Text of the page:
Tuesday 21 November 2017

Richard Hammond has cycling questions as doctors tell him to get on his bike

Richard Hammond hurt his knee in the crash in Switzerland.

Richard Hammond (Ian West/PA)
Richard Hammond (Ian West/PA)

By Julia Hunt, Press Association

Richard Hammond is asking fans for cycling tips after revealing doctors have told him to stop running following his recent car accident – but to take up bike riding.

The Grand Tour star injured his knee when the car he was driving as he filmed for the show in Switzerland crashed and repeatedly flipped over before catching fire, moments after he managed to escape it.

He has now been told to try cycling to get exercise while he recovers, but is concerned about becoming “another middle-aged bloke whose fast-spinning legs sticking out from lycra shorts look like so much sausage meat”.

Hammond, 47, wrote on DriveTribe: “I’ve been told by the doctors that I’m unlikely to be able to go running for a year-and-a-half.

“No big deal if you are, say, Jeremy Clarkson or James May: Telling them they’re not allowed to go running would be like telling a normal person they’re not allowed to stick forks in their eyes.

“But I like running. I’m not remotely competitive, I’ve never run a marathon and you could probably keep up with me without breaking out of a steady walk.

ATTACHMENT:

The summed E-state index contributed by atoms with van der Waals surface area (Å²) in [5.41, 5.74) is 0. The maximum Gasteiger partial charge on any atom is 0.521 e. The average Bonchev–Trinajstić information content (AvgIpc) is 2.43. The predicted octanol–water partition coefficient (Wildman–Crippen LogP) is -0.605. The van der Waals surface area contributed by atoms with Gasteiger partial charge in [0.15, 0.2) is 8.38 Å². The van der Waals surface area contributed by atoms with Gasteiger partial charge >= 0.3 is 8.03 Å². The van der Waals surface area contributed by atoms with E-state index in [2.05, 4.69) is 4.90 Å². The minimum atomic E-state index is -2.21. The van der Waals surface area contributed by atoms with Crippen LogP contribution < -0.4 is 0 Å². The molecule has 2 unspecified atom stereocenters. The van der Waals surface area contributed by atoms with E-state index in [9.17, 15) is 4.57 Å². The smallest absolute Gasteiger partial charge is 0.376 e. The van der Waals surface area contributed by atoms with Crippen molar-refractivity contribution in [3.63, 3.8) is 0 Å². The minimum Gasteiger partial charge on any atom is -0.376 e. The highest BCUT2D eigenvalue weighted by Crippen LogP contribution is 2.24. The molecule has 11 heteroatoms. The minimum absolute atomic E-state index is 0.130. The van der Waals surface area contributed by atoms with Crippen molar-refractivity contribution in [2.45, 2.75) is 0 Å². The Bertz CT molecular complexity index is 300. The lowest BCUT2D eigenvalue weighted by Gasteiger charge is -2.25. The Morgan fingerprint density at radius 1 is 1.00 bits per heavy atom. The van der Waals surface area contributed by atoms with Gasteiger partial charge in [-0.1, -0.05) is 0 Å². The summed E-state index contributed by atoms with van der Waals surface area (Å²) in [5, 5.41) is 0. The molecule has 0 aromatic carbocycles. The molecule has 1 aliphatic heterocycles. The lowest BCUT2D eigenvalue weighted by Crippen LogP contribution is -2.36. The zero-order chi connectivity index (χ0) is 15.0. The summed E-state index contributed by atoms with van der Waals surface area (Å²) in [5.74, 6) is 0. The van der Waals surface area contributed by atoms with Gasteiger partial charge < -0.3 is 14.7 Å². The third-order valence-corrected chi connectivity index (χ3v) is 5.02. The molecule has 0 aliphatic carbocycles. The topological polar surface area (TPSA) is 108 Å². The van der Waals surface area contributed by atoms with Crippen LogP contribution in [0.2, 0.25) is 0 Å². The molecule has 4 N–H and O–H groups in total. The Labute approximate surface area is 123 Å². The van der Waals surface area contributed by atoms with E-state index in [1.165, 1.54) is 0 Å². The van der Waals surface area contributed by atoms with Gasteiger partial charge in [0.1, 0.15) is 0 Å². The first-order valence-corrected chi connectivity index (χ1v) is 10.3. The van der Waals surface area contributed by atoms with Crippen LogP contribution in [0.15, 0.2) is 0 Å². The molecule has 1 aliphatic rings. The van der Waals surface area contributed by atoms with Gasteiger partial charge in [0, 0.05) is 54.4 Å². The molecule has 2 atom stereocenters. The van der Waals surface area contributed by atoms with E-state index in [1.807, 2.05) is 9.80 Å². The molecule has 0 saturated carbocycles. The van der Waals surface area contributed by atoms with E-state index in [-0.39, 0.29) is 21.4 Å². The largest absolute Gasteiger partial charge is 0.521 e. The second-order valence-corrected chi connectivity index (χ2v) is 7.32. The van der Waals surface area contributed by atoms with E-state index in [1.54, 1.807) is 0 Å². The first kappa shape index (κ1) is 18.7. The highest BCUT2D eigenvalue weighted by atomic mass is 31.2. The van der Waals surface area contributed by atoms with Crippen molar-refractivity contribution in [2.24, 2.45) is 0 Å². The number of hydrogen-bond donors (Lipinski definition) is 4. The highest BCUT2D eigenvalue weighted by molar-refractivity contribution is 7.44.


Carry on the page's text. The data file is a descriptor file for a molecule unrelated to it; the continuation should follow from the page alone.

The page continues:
“I run simply because it keeps my head straight.

“If things get stressy at home, my wife will lob my running shoes at me and order me out. Not any more though.”

He continued: “Those same doctors have told me I’ll be allowed to go cycling within a few months. Cycling.

“They may as well have told me I was allowed to take up the bagpipes.

“But I’ve no choice: I’m 47 years old, need exercise and can’t run. So bicycling it is and here’s where you can help.”

Hammond said he has three main questions – firstly, whether he can get a “proper bicycle” instead of a “carbon fibre weapon that makes me look like I dream I am taking on Tron in some sort of Tour-De-Galaxy with lasers”.

The star is also concerned about his attire, saying he does not want to become “yet another middle-aged bloke whose fast-spinning legs sticking out from lycra shorts look like so much sausage meat being extruded into a blender”.

“I am not prepared to inflict the vision of me in lycra on the county of Herefordshire, let alone subject myself to the subsequent – and deserved – barrage of abuse and retching,” he said.

“Proper bicycling clothes must exist. Don’t they?”

Thirdly, Hammond asked about cycling etiquette as he does not want to become part of the modern wave of bicyclists “punching windows and snarling at vans”.

He concluded the post: “All answers to the above three questions will be gratefully accepted and properly considered. Thank you.”

Press Association

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